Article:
9. Foss State Park – An earthen dam was constructed to create Foss Lake in Oklahoma. When finished in 1961, the dam was 142 feet high and more than 3 miles long. It remains one of the largest earthen dams in the nation. Can’t wait for Christmas? Neither can the folks at the park. Foss State Park celebrates the holiday very early with its Christmas in July event celebrating military history by honoring veterans. It takes place the weekend following July 4, and highlights include live music, fireworks, a motorcycle parade and a 5K and color run across the dam.
  10. Roaring River State Park – Roaring River State Park is a public recreation area covering of 4,294 acres eight miles south of Cassville in Barry County, Missouri. The state park offers trout fishing on the Roaring River, hiking on seven different trails, and the seasonally open Ozark Chinquapin Nature Center.
  11. Fall Creek Falls State Park – Tennessee’s biggest and best-loved state park, Fall Creek Falls State Park is made up of 26,000 acres resting atop the rugged terrain of the Cumberland Plateau.
  12. Padre Island National Sea Shore – One of the best stretches in Texas is  Padre Island national seashore, which protects the longest undeveloped stretch of barrier island in the world: a narrow, 70-mile long spit of dunes and tidal flats teeming with sea life. Female turtles journey from all over the Atlantic Ocean to lay their eggs here.
  13. Douthat State Park – Douthat State Park is a state park located in the Allegheny Mountains in Virginia. It is in Bath County and Alleghany County. The park is 4,545 acres total with a 50-acre lake.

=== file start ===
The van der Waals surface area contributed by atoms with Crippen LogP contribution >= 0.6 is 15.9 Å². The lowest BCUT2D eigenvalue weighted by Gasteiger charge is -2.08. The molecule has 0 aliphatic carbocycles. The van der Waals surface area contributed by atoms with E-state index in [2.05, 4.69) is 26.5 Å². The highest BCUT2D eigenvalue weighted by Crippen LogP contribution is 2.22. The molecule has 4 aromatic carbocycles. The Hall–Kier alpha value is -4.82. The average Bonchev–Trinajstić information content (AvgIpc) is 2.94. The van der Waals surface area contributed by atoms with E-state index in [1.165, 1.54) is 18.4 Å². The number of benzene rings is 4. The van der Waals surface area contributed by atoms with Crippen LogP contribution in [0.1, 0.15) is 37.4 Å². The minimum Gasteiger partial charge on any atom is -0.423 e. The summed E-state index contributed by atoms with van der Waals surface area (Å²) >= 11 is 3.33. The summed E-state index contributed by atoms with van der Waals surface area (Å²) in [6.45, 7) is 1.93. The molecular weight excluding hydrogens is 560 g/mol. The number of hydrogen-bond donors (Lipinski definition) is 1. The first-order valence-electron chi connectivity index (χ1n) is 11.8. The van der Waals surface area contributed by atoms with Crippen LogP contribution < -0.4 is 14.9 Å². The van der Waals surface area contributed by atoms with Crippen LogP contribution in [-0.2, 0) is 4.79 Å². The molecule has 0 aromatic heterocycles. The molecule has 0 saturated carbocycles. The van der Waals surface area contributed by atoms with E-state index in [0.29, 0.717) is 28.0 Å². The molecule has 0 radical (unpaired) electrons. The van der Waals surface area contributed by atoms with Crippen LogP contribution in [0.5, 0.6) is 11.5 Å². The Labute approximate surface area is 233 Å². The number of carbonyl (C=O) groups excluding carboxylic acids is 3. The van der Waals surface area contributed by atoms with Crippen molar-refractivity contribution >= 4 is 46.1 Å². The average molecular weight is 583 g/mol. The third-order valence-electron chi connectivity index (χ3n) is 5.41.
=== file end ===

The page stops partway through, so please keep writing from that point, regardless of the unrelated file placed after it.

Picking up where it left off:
14. Gorges State Park – This relatively new 7,500 acre North Carolina State Park is set in the midst of plunging waterfalls, rugged river gorges, sheer rock walls and a high concentration of rare species.
  15. Gulf State Park – Miles of white sand beaches, 6500 acres of park land, and the Gulf’s longest pier.
  16. Tishimingo State Park – Located in the foothills of the Appalachian Mountains in Mississsippi, Tishomingo State Park is steeped in history and scenic beauty. Archaeological excavations confirm the presence of Paleo Indians in the area now encompassed by the park as early as 7000 B.C.! The park takes its name from the leader of the Chickasaw nation, Chief Tishomingo. The famous Natchez Trace Parkway, the premier highway of the early 1800s and a modern scenic parkway, runs directly through the park.
  17. Canaveral National Seashore – Located in Florida, since ancient times, this barrier island has provided sanctuary to both people and wildlife. Many threatened and endangered species find refuge here, including sea turtles who nest on its shores. Like first natives and early settlers, you too can find tranquility. Stroll down a wooded trail. Reflect on a pristine undeveloped shoreline
  18. Blackwater Falls State Park – Located in the Allegheny Mountains of Tucker County, Blackwater Falls State Park is named for the amber waters of Blackwater Falls, a 57-foot cascade tinted by the tannic acid of fallen hemlock and red spruce needles. The falls, the main attraction of Blackwater Falls State Park, are accessible from steps and several viewing platforms that allow visitors to enjoy scenic views year-round. Blackwater Falls, and nearby Elakala Falls, Lindy Point and Pendleton Point Overlook, are some of the most photographed sites in West Virginia. The park offers lodging and many outdoor recreational opportunities.
  19. Huntington Beach State Park – Huntington Beach State Park is on the coast of South Carolina. Its Atlantic beach and wetlands are inhabited by sea turtles, alligators and rich birdlife. The Sandpiper Pond Nature Trail has a viewing deck on a pond that attracts egrets and herons. The Kerrigan Nature Trail includes a boardwalk over a lagoon. Atalaya, a vast 1930s Moorish-style castle, was the home of the Huntingtons, who once owned the land.
  20. Daniel Boone National Forest – The Daniel Boone National Forest is a national forest in Kentucky. Established in 1937, it includes 708,000 acres of federally owned land within a 2,100,000 acres proclamation bounty. The name of the forest was changed in 1966 in honor of the explorer Daniel Boone